In the past few decades, we have seen the return of an exciting trend: the resurgence of vernacular architecture. Rooted in the cultural and environmental context, vernacular architecture employs local building techniques and materials, responding to the surrounding climate and landscape with an intimate understanding. This architectural approach has recently been reinterpreted and transformed through the lens of contemporary design, offering new ways to consider the symbiotic relationship between culture, environment, and building.

As we move further into the 21st century, architecture faces the dual challenge of reducing environmental impact while creating buildings that resonate with their local contexts. This is where the concept of contemporary vernacular architecture comes into play. Originating from the Latin term ‘vernaculus,’ meaning domestic, native, or indigenous, vernacular architecture is the embodiment of local resources, cultural traditions, and climate considerations. It’s about buildings made by the people, for the people. This architectural approach, which has been practiced since the dawn of human civilization, is currently experiencing a resurgence, with architects worldwide incorporating its principles to create structures that are both modern and deeply rooted in place and culture. This rising trend, in essence, is the fusion of old and new, local and global, traditional and innovative – reshaping our built environment and offering a promising path to sustainability and cultural preservation.

Vernacular Meets Modernity

Vernacular architecture often appears as an antidote to the increasing uniformity of global architecture, resulting from mass-produced building materials and a dominant western architectural aesthetic. Contemporary vernacular architecture merges this traditional knowledge with modern design principles, technology, and sustainable practices, leading to structures that respect their environment and reflect local traditions.

Contemporary Vernacular Examples

  1. Hassan Fathy’s New Gourna Village, Egypt – Hassan Fathy is widely recognized for his efforts to integrate traditional Nubian building techniques with modern architectural design. The New Gourna Village in Luxor, Egypt, uses traditional mud brick construction, an indigenous technique, that helps to keep the interiors cool in the harsh desert climate.
    Credit: New Gourna Village | World Monuments Fund (
  2. B.V. Doshi’s Sangath Architect’s Studio, India – Reflecting the traditions of his home country, India, Doshi’s architecture combines a modern aesthetic with indigenous building techniques. His studio, Sangath, uses vaulted roofs and sunken spaces that mimic the traditional Indian baoli (stepwells), contributing to natural cooling and showcasing a brilliant example of bioclimatic design.
    Credit: Sangath Architect’s Studio | Architect Magazine
  3. Rick Joy’s Desert Nomad House, USA – Located in Tucson, Arizona, this modern home takes inspiration from the simple cube forms of indigenous desert architecture. Constructed from rusted steel, the house consists of several cubes scattered in the desert landscape, mirroring the isolation and self-sufficiency of the vernacular desert shelters.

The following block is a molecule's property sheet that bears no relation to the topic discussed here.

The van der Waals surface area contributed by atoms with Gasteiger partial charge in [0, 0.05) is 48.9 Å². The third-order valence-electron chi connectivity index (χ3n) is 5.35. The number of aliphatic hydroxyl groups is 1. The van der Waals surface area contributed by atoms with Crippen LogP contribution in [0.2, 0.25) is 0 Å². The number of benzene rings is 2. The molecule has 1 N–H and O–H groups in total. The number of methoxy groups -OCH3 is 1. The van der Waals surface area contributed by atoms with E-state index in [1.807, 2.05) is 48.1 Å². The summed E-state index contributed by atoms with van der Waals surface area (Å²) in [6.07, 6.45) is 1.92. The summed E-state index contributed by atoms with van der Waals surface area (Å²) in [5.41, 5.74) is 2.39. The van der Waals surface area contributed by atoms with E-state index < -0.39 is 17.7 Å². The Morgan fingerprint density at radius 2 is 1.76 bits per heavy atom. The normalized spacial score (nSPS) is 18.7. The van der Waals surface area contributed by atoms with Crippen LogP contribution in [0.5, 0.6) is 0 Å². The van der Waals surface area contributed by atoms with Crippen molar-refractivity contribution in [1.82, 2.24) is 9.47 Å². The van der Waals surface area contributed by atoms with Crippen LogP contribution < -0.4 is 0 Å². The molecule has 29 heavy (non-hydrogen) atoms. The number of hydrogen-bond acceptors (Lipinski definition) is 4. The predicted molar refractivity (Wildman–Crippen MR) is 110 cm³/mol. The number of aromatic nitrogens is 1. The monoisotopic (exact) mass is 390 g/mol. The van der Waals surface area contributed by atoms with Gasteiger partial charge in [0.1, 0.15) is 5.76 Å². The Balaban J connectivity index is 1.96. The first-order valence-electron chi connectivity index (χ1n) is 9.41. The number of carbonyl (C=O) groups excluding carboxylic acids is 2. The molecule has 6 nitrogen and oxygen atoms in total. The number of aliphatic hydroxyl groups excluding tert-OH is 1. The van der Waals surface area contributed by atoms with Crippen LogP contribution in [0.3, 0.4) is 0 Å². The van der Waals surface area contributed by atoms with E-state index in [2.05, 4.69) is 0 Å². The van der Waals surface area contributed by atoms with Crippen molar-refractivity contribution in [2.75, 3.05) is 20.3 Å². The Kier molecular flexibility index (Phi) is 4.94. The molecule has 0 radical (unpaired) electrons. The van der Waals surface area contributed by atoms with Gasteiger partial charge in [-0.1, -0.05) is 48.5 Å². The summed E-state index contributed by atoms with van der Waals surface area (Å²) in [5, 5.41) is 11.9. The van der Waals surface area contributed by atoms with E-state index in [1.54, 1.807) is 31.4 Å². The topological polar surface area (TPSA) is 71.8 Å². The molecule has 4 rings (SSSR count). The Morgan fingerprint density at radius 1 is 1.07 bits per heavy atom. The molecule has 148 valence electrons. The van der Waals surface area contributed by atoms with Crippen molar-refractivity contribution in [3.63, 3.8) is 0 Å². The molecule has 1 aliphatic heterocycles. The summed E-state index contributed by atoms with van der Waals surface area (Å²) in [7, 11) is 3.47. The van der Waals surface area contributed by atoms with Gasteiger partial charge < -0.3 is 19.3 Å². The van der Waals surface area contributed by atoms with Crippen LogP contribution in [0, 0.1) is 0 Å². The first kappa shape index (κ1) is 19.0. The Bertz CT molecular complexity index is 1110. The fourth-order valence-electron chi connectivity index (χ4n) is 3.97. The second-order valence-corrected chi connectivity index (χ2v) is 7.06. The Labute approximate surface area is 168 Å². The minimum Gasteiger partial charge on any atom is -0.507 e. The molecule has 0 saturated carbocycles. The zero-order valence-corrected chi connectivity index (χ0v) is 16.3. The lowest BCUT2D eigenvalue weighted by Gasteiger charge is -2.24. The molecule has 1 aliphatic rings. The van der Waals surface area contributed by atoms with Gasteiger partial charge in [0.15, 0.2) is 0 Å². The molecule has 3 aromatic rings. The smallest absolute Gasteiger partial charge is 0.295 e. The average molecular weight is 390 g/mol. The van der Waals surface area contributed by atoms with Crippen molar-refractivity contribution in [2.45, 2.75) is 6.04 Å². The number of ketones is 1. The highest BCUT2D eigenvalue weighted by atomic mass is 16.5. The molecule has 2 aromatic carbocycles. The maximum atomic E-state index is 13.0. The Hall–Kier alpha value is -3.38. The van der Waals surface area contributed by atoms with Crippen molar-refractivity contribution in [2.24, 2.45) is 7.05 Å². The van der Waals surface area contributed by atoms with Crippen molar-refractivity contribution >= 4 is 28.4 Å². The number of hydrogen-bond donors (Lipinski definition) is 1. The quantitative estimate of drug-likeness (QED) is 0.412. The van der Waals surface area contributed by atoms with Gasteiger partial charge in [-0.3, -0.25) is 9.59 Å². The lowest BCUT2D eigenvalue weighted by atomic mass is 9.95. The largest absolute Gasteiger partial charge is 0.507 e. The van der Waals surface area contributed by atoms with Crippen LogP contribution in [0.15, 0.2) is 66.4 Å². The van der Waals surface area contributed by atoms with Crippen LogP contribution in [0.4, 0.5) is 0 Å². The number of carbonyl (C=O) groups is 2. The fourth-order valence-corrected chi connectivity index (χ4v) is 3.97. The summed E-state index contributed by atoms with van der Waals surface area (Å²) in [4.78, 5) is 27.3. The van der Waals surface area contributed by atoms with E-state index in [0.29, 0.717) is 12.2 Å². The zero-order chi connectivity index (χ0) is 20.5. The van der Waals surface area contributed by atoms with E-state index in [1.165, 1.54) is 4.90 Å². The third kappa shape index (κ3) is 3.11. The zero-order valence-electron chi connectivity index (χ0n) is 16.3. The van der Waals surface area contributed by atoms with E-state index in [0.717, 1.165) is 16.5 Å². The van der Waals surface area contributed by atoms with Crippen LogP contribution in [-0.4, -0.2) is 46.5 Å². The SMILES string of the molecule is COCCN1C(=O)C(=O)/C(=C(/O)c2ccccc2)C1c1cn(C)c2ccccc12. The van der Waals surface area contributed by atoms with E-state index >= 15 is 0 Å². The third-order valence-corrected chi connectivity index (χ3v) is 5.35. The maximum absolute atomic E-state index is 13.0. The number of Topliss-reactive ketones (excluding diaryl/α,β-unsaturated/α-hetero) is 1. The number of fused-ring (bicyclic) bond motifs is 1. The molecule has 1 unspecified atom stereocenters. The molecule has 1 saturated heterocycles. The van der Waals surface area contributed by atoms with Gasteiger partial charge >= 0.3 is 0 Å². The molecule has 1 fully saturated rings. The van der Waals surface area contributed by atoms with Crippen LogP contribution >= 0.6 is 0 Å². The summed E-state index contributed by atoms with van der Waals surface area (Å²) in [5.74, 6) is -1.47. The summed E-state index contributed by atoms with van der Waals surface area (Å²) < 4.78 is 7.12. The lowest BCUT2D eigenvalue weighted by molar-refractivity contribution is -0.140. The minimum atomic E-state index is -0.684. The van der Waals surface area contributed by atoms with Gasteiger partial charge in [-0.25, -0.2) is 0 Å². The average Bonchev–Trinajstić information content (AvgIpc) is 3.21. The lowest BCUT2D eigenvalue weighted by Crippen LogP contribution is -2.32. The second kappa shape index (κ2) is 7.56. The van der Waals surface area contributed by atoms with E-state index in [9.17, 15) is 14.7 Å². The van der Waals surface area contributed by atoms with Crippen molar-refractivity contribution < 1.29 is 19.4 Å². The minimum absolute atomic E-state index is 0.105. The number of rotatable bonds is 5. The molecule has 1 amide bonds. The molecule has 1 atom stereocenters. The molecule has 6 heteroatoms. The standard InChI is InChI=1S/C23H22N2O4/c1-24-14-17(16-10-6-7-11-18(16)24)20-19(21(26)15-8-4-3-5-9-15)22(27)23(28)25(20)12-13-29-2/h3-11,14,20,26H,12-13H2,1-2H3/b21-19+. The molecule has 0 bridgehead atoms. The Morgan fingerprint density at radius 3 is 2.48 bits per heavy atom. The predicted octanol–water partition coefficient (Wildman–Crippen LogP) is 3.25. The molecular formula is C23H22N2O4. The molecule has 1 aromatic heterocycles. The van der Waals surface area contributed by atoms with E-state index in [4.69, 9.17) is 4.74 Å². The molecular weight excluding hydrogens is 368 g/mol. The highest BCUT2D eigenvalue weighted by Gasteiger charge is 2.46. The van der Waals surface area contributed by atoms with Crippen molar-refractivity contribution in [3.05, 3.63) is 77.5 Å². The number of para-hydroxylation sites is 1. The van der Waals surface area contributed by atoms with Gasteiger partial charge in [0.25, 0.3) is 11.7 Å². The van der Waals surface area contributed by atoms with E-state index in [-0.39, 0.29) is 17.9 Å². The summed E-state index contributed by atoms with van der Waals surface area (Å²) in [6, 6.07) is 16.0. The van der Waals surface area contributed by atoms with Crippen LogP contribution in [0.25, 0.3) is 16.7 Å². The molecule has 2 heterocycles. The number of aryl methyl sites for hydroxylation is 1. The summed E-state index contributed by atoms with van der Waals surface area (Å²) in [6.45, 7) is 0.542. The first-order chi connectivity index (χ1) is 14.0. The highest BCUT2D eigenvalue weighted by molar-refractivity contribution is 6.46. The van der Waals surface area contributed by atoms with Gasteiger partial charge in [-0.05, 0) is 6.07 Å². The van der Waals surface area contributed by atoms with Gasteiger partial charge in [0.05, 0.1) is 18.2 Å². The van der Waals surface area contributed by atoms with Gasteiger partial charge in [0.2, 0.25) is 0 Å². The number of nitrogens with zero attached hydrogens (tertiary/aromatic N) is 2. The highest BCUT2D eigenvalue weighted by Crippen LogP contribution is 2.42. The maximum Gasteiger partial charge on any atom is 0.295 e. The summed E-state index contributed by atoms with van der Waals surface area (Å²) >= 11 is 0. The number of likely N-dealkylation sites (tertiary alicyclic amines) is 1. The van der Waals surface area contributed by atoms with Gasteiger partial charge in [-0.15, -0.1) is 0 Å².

Credit: Desert Nomad House in Tucson, Arizona by|Houses (
  4. Vo Trong Nghia’s Wind and Water Café, Vietnam – A testament to the versatility of bamboo, an abundant local material in Vietnam, this open-air café uses bamboo in its most natural form. Designed as a self-supporting dome-shaped structure, it employs passive design strategies to keep the space naturally ventilated, highlighting the harmony between local resources, traditional building techniques, and modern design.
    Credit:wNw Cafe / VTN Architects | ArchDaily

The Future of Contemporary Vernacular Architecture

These examples show that contemporary vernacular architecture is not a revivalist movement, seeking to preserve past traditions in their original form. Instead, it is a forward-looking approach that seeks to redefine architecture’s relationship with culture and nature. It takes cues from the past, but with the understanding that this knowledge can be updated and improved using modern technologies and design principles.

By incorporating local materials and traditional building techniques, these designs provide sustainable solutions, promote local economies, and contribute to preserving cultural identities. In a world grappling with the environmental crisis and cultural homogenization, contemporary vernacular architecture offers a potential path towards a more sustainable and culturally diverse architectural future.

As we continue to face global challenges, from climate change to rapid urbanization, the principles of vernacular architecture – local material use, passive design techniques, and a focus on cultural relevance – may provide valuable insights for building in harmony with our environment and preserving our cultural heritage. In this context, the rise of contemporary vernacular architecture is not just a trend; it is a necessary evolution in the practice of architecture.

Credit: Key projects by the late Indian architect Balkrishna Doshi (
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